Rant 22: Keeping up with the Jones’s

Rant 22: Keeping up with the Jones’s Douglas Clark, Architectural Apparatus No.2 (Fiscal Structure), 2009. Galvanised steel on wood. 360cm x 400cm x 340cm

This week Charlie wants to talk about the Government Art Collection. Jonathan Jones has been blogging about it on The Guardian online and it's got Charlie thinking. Should the Government Art Collection be representing our nation abroad with contemporary works or 18th century portraits? Has it become a slave to fashion, trying too hard to be cool?

I recently read Jonathan Jones’s latest blog entry ‘Why Labour is bad for modern art’ on The Guardian online where he argues a mild case against the Government Art Collection and how it is distributed and represented around the globe. He states he would rather a stuffy 18th century portrait represents our great nation than David Batchelor’s coloured light piece as seen on public display at the British High Commission in Colombo, Sri Lanka.

It is from this he concludes that the Government Art Collection ‘thinks it's more important than it is and goes around patronising artists, as if government was cool. Government is not cool. It's actually bad for modern art in Britain – it turns it into a political football. It would be better for politics to stay away from art – better for the artists and perhaps better for the government, too.’

This fairly strong comment leads to me to question whether or not I agree with him. Yes, being associated with the Government can be seen on a social par with a teenager going clothes shopping on a Saturday with their mum. But even that has its advantages. You see, if you go shopping with your mum, she is likely to pay for your clothes and therefore raise your social status. It’s the same with art.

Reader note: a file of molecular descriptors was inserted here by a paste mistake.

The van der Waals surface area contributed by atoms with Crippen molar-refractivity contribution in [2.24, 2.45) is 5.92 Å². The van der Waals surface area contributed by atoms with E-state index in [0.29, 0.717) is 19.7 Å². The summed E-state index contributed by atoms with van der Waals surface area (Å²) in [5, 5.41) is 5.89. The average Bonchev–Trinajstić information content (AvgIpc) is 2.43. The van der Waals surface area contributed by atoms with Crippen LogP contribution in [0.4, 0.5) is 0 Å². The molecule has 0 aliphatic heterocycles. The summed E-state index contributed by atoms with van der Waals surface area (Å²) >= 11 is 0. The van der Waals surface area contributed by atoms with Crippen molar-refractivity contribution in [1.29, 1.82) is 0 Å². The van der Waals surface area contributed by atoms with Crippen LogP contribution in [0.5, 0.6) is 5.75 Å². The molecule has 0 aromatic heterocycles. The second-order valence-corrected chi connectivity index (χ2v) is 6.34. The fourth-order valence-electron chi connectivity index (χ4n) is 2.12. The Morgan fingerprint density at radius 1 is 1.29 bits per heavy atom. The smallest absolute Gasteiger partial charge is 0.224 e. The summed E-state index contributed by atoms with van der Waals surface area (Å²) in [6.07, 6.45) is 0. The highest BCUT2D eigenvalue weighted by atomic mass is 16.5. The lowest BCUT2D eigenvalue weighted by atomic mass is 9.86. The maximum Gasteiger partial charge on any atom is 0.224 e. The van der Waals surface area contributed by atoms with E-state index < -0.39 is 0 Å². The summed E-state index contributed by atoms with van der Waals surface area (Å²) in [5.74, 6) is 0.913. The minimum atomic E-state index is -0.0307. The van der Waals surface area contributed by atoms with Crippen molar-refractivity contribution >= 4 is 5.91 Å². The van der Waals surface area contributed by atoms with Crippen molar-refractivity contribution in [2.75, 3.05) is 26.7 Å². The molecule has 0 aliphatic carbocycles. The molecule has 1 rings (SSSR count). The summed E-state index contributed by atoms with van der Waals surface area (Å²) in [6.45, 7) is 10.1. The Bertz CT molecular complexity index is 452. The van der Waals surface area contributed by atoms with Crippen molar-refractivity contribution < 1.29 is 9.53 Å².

Yes, the Government probably only invests in artworks for its collection that it has been advised to buy, as it too is slave to fashion and the need to ‘fit in with the cool kids’. As Jones says, the collection houses the ‘odd early work’ of Lucian Freud, definitely an artist associated with British art cool. Is it therefore that the Government is not actually trying to keep up with the Jones’s but rather wishing to keep a visual record of the history of British art and represent this to other nations? And either way would it not incur just the same criticism if it were showing 19th century landscapes rather than contemporary work?

Contributed by Charlie Levine

Charlie Levine is a curator and writer living and working predominantly in Birmingham.


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